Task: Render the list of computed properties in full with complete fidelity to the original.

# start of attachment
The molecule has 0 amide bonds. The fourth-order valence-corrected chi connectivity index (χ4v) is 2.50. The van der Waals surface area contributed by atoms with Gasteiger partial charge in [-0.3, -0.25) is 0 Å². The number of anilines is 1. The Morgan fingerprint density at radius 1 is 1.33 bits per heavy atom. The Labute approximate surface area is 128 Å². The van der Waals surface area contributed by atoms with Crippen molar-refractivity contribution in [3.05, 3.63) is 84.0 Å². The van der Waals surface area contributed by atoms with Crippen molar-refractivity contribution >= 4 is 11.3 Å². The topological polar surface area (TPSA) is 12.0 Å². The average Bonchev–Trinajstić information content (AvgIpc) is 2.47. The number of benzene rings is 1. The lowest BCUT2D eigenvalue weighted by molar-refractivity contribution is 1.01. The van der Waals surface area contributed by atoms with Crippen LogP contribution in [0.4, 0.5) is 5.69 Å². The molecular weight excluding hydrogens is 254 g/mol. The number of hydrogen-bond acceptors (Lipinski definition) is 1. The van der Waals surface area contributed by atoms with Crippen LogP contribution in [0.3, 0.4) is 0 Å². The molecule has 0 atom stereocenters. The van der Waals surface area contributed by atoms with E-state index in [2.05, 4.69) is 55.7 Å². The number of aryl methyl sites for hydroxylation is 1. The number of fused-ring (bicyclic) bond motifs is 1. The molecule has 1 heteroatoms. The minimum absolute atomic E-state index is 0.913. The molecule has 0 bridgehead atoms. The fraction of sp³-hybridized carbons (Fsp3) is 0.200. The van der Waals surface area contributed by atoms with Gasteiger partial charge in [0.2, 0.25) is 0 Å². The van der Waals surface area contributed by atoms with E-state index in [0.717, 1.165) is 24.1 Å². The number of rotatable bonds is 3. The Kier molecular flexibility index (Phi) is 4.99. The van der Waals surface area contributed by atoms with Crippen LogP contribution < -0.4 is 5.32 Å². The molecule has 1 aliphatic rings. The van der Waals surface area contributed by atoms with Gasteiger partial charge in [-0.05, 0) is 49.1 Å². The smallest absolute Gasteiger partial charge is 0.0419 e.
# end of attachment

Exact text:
The molecule has 0 amide bonds. The fourth-order valence-corrected chi connectivity index (χ4v) is 2.50. The van der Waals surface area contributed by atoms with Gasteiger partial charge in [-0.3, -0.25) is 0 Å². The number of anilines is 1. The Morgan fingerprint density at radius 1 is 1.33 bits per heavy atom. The Labute approximate surface area is 128 Å². The van der Waals surface area contributed by atoms with Crippen molar-refractivity contribution in [3.05, 3.63) is 84.0 Å². The van der Waals surface area contributed by atoms with Crippen molar-refractivity contribution >= 4 is 11.3 Å². The topological polar surface area (TPSA) is 12.0 Å². The average Bonchev–Trinajstić information content (AvgIpc) is 2.47. The number of benzene rings is 1. The lowest BCUT2D eigenvalue weighted by molar-refractivity contribution is 1.01. The van der Waals surface area contributed by atoms with Crippen LogP contribution in [0.4, 0.5) is 5.69 Å². The molecular weight excluding hydrogens is 254 g/mol. The number of hydrogen-bond acceptors (Lipinski definition) is 1. The van der Waals surface area contributed by atoms with Crippen LogP contribution in [0.3, 0.4) is 0 Å². The molecule has 0 atom stereocenters. The van der Waals surface area contributed by atoms with E-state index in [2.05, 4.69) is 55.7 Å². The number of aryl methyl sites for hydroxylation is 1. The number of fused-ring (bicyclic) bond motifs is 1. The molecule has 1 heteroatoms. The minimum absolute atomic E-state index is 0.913. The molecule has 0 bridgehead atoms. The fraction of sp³-hybridized carbons (Fsp3) is 0.200. The van der Waals surface area contributed by atoms with Gasteiger partial charge in [0.2, 0.25) is 0 Å². The van der Waals surface area contributed by atoms with E-state index in [0.717, 1.165) is 24.1 Å². The number of rotatable bonds is 3. The Kier molecular flexibility index (Phi) is 4.99. The van der Waals surface area contributed by atoms with Crippen LogP contribution < -0.4 is 5.32 Å². The molecule has 1 aliphatic rings. The van der Waals surface area contributed by atoms with Gasteiger partial charge in [-0.05, 0) is 49.1 Å². The smallest absolute Gasteiger partial charge is 0.0419 e.